Genre: Dark Paranormal Romance
Book Description:Can Luke conquer his past and claim the only woman he’s ever loved?
Magic didn’t just find Luke Caulfield. It chased him down, bludgeoned him, and has been dogging him ever since. Some lessons are harder than others. Luke survives by embracing danger and upping the ante to give it one better. An enforcer for the Coven, a large, established group of witches, his latest assignment is playing bodyguard to the daughter of Coven leaders.
Abigail Ruskin is chaperoning a spoiled twelve-year-old from New York to her parents’ home in Utah Territory when Luke gets on their stagecoach in Colorado. A powerful witch herself, Abigail senses Luke’s magic, but he’s so overwhelmingly male, she shies away from contact. Stuck between the petulant child and Luke’s raw sexual energy, Abigail can’t wait for the trip to end.
Wraiths, wolves, and humans with dark magick attack. Unpleasant truths surface about the child and Abigail’s well-ordered world crashes around her. Luke’s so attracted to Abigail, she’s almost all he can think about, but he’s leery too. In over his head, he summons enforcer backup. Will they help him save the woman he’s falling in love with, or demand her immediate execution?
PRFL would like to extend a very warm welcome to our guest blogger, Ann Gimple, author of Blood and Magic, and so many other great books.
Creating a Setting for Your Characters
Thanks so much for inviting me back to your blog, Danica. That’s the best compliment of all. Hope your writing is going well and that 2014 is the best year yet—for all of us.
I’d love to say I use the same process for every book I write, but I don’t. Many of my books begin with an image, or series of images, that form the basis for the book. I occasionally begin with an empty world, and it tells me what kind of characters it needs. I’ve only rarely begun with a character and formed a world around them.
In Blood and Magic, the world came to me first. It was a nineteenth century version of the United States that’s become a battlefield. People with power stand on one side, and wraiths and other dark creatures stand on the other. I needed gutsy, self-contained characters to survive in such a challenging environment, and they came to me.
Luke starts out as a scared fifteen year old. His mother’s been taken by wraiths and his father sent him to find the town wizard to help them. Luke knows he has magic, but it scares the living daylights out of him. In many ways this is his story as he comes to terms with who he is. Abigail enters the stage after Luke is long past grown. She’s a powerful witch, but not a match for what’s after them. The story arc brings Luke and Abigail together, but it’s a long, tough journey.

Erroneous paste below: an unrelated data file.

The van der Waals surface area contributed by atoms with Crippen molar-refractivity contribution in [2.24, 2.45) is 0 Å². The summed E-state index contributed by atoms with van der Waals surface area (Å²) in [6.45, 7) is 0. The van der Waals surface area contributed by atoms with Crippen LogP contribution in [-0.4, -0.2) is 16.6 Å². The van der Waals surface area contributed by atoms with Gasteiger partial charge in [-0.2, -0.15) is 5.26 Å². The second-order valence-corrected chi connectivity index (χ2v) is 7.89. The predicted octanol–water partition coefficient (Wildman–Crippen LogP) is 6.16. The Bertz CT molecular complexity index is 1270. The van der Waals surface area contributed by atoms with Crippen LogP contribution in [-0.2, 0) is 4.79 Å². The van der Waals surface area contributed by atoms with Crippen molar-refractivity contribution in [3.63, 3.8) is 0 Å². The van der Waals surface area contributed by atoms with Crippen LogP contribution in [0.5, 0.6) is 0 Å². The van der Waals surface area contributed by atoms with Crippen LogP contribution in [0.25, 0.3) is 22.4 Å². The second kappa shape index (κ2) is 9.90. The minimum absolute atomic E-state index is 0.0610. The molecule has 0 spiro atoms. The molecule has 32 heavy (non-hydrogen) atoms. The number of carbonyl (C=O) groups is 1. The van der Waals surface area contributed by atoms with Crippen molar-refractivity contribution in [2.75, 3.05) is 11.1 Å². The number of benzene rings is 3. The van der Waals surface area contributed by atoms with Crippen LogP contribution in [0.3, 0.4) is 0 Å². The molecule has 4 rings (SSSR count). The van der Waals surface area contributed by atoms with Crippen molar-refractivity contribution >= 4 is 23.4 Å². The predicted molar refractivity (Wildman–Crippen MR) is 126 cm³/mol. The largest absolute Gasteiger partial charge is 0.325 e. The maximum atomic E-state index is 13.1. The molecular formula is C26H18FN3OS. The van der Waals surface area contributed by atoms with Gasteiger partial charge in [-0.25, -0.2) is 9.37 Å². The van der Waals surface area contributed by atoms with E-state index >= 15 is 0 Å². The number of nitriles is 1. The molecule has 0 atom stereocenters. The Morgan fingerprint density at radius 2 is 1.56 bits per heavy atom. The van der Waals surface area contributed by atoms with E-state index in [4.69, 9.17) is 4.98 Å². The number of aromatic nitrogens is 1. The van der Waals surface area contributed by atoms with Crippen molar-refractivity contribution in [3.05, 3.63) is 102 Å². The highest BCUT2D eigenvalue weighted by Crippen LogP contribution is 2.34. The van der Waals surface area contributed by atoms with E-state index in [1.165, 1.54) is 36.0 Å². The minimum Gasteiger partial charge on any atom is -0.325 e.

One of the things I love about urban fantasy, as opposed to high fantasy, is it’s set in the “real” world. No odd names for things. No triple moons transiting the sky. My favorite urban fantasies feel so real, they could actually happen. That hunk living next door could be a closet Celtic god, who’s really been alive for millennia.
I’m also wretchedly old-fashioned. We lost something when our lives got very easy. There’s not much challenge left anymore, unless we create it. I think that’s why I’ve had a lifelong love affair with traveling the backcountry with a pack, where I have to rely on my wits. I’ve been cold, lost, and out of food, but I feel ever so much more alive when I get back to civilization. I give my characters similar challenges. They need wits, creativity, and courage to survive to the next chapter. That their worlds hold surprises ups the ante.
How about the rest of you writers out there. Do you create characters first, or worlds? Or do they come to you as a unit that refuses to be separated?
Thank you so much for joining us today, Ann. We really enjoyed the visit and the insights. Good luck and great sales with Blood and Magic!
About the Author
Ann Gimpel is a mountaineer at heart. Recently retired from a long career as a psychologist, she remembers many hours at her desk where her body may have been stuck inside four walls, but her soul was planning yet one more trip to the backcountry. Around the turn of the last century (that would be 2000, not 1900!), she managed to finagle moving to the Eastern Sierra, a mecca for those in love with the mountains. It was during long backcountry treks that Ann’s writing evolved. Unlike some who see the backcountry as an excuse to drag friends and relatives along, Ann prefers solitude. Stories always ran around in her head on those journeys, sometimes as a hedge against abject terror when challenging conditions made her fear for her life, sometimes for company. Eventually, she returned from a trip and sat down at the computer. Three months later, a five hundred page novel emerged. Oh, it wasn’t very good, but it was a beginning. And, she learned a lot between writing that novel
and its sequel.
Around that time, a friend of hers suggested she try her hand at short stories. It didn’t take long before that first story found its way into print and they’ve been accepted pretty regularly since then. One of Ann’s passions has always been ecology, so her tales often have a green twist.
In addition to writing, Ann enjoys wilderness photography. She lugs pounds of camera equipment in her backpack to distant locales every year. A standing joke is that over ten percent of her pack weight is camera gear which means someone else has to carry the food! That someone is her husband. They’ve shared a life together for a very long time. Children, grandchildren and three wolf hybrids round out their family.
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